September 28, 2009 / 7:27 PM / in 8 years

Asset-backed trading quiet as new TALF sales emerge

NEW YORK (Reuters) - U.S. asset-backed securities held steady in quiet trade on Monday as a building calendar of fresh supply captured investor attention.

“Market activity has been thin today. Most people are looking at the new TALF deals,” said an ABS investor.

Issuers marketed $4.3 billion of ABS deals ahead of the October 2 subscription round under the Federal Reserve’s Term Asset-Backed Securities Loan Facility, known as TALF. Through its program, the Fed makes loans available to investors for the purchase of AAA-rated securities backed by consumer debt.

Harley-Davidson and Mercedes-Benz were among the latest issuers to join the fray of firms offering deals under the October TALF. Ford Credit and CitiFinancial announced sales last week, market sources said.

A $700 million AAA-rated deal backed by motorcycle loans will be offered by Harley-Davidson, while a $1 billion auto ABS deal is being marketed to investors by Mercedes-Benz, market sources said.

Another $1 billion of five-year dealer floor plan ABS will be brought to market by Ford Credit, while Citigroup marketed a $1.4 billion AAA-rated sale on behalf of CitiFinancial Auto Issuance Trust, market sources said.

In September’s subscription round, investors requested just $6.5 billion of TALF loans from the Fed for the $16.6 billion of ABS securities offered under the program. Since its launch in March, some $77 billion of ABS deals have been sold under TALF, while $47.5 billion of loans have been made to investors.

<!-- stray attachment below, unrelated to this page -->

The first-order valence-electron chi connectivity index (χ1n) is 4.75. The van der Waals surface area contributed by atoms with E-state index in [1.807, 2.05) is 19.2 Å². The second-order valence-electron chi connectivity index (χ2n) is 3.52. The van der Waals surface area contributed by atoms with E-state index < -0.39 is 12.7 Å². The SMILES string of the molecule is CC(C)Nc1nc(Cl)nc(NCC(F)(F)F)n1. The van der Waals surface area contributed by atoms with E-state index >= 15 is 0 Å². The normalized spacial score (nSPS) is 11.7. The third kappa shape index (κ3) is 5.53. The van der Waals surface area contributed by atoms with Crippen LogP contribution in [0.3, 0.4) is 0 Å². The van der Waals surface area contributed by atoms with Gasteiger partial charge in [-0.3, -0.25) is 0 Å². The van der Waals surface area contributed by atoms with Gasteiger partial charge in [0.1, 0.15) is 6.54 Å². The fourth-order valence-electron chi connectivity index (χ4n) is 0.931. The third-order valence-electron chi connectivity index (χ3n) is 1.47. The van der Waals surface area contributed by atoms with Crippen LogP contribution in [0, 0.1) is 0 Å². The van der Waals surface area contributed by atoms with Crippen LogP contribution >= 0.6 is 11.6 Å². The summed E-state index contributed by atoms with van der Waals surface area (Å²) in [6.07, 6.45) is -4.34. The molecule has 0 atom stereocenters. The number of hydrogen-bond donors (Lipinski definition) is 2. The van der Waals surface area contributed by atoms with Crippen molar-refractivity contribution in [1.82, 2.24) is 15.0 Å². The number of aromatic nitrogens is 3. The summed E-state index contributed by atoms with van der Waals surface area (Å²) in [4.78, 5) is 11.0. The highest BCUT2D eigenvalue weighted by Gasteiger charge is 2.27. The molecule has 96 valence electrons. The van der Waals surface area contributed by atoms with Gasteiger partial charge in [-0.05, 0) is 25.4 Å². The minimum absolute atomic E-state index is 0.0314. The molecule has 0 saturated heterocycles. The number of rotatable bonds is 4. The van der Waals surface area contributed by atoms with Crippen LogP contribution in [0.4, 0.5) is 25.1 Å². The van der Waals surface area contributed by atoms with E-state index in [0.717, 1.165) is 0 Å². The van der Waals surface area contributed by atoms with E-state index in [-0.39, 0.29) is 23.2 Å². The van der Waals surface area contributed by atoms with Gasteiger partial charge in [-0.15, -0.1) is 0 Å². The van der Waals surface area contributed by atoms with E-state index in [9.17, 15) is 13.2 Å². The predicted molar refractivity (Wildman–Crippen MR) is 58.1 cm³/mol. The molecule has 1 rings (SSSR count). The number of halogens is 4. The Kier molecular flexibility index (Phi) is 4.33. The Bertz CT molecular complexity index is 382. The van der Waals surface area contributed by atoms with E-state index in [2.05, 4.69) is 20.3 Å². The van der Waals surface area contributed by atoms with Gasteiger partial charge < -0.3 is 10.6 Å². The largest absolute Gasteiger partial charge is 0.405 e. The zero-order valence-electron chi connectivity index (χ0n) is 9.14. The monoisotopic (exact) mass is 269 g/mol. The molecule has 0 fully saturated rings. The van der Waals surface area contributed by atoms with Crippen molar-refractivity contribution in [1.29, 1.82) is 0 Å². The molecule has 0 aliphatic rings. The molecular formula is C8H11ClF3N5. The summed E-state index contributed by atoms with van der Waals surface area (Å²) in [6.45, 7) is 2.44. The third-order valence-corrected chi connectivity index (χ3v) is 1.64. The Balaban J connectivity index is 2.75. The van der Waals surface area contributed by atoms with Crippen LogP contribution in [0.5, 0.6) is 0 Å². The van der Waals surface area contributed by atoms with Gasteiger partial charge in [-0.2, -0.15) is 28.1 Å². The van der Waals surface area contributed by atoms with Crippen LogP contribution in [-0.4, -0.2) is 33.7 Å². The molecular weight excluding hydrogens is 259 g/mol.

The tone in the secondary ABS market remains improved with spreads continuing their tightening rally through last week, traders and analysts said.

Spreads on AAA-rated auto and credit card securities have come in by 450 basis points from their record wides last year. Two-year AAA-rated credit card issues now trade at a leaner 55 basis points spread over Libor, leaving investors to seek extra returns down the credit spectrum or in other asset types.

“You’re going to see a flattening of the credit curve. The next move is going to be credit spread tightening between A-rated and BBB-rated credit cards,” the ABS investor said.

Already, lower-rated classes have come in substantially from their wides on the demand. Credit card BBB-rated issues narrowed by 75 basis points last week to trade at 325 basis points over swaps, analysts said.

Editing by Kenneth Barry

Our Standards:The Thomson Reuters Trust Principles.
0 : 0
  • narrow-browser-and-phone
  • medium-browser-and-portrait-tablet
  • landscape-tablet
  • medium-wide-browser
  • wide-browser-and-larger
  • medium-browser-and-landscape-tablet
  • medium-wide-browser-and-larger
  • above-phone
  • portrait-tablet-and-above
  • above-portrait-tablet
  • landscape-tablet-and-above
  • landscape-tablet-and-medium-wide-browser
  • portrait-tablet-and-below
  • landscape-tablet-and-below